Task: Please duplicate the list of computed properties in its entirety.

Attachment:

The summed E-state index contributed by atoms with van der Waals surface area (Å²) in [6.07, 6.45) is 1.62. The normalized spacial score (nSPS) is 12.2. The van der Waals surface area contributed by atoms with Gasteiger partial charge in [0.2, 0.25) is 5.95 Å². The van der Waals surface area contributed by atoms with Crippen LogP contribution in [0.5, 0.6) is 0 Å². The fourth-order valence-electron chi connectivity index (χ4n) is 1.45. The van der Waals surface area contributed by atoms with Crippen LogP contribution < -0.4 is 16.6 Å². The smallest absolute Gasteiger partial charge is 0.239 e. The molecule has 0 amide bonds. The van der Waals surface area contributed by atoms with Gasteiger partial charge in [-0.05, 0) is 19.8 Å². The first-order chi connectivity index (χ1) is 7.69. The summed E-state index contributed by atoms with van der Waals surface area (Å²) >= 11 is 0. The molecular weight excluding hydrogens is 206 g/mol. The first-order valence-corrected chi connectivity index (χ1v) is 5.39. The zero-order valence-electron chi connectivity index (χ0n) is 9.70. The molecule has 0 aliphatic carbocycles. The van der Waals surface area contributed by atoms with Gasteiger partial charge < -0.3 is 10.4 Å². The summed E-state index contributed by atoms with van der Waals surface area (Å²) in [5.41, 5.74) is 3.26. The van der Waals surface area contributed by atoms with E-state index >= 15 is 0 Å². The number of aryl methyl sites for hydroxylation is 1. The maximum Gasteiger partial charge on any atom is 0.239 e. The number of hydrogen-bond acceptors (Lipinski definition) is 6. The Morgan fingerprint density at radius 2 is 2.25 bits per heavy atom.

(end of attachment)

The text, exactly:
The summed E-state index contributed by atoms with van der Waals surface area (Å²) in [6.07, 6.45) is 1.62. The normalized spacial score (nSPS) is 12.2. The van der Waals surface area contributed by atoms with Gasteiger partial charge in [0.2, 0.25) is 5.95 Å². The van der Waals surface area contributed by atoms with Crippen LogP contribution in [0.5, 0.6) is 0 Å². The fourth-order valence-electron chi connectivity index (χ4n) is 1.45. The van der Waals surface area contributed by atoms with Crippen LogP contribution < -0.4 is 16.6 Å². The smallest absolute Gasteiger partial charge is 0.239 e. The molecule has 0 amide bonds. The van der Waals surface area contributed by atoms with Gasteiger partial charge in [-0.05, 0) is 19.8 Å². The first-order chi connectivity index (χ1) is 7.69. The summed E-state index contributed by atoms with van der Waals surface area (Å²) >= 11 is 0. The molecular weight excluding hydrogens is 206 g/mol. The first-order valence-corrected chi connectivity index (χ1v) is 5.39. The zero-order valence-electron chi connectivity index (χ0n) is 9.70. The molecule has 0 aliphatic carbocycles. The van der Waals surface area contributed by atoms with Gasteiger partial charge < -0.3 is 10.4 Å². The summed E-state index contributed by atoms with van der Waals surface area (Å²) in [5.41, 5.74) is 3.26. The van der Waals surface area contributed by atoms with E-state index >= 15 is 0 Å². The number of aryl methyl sites for hydroxylation is 1. The maximum Gasteiger partial charge on any atom is 0.239 e. The number of hydrogen-bond acceptors (Lipinski definition) is 6. The Morgan fingerprint density at radius 2 is 2.25 bits per heavy atom.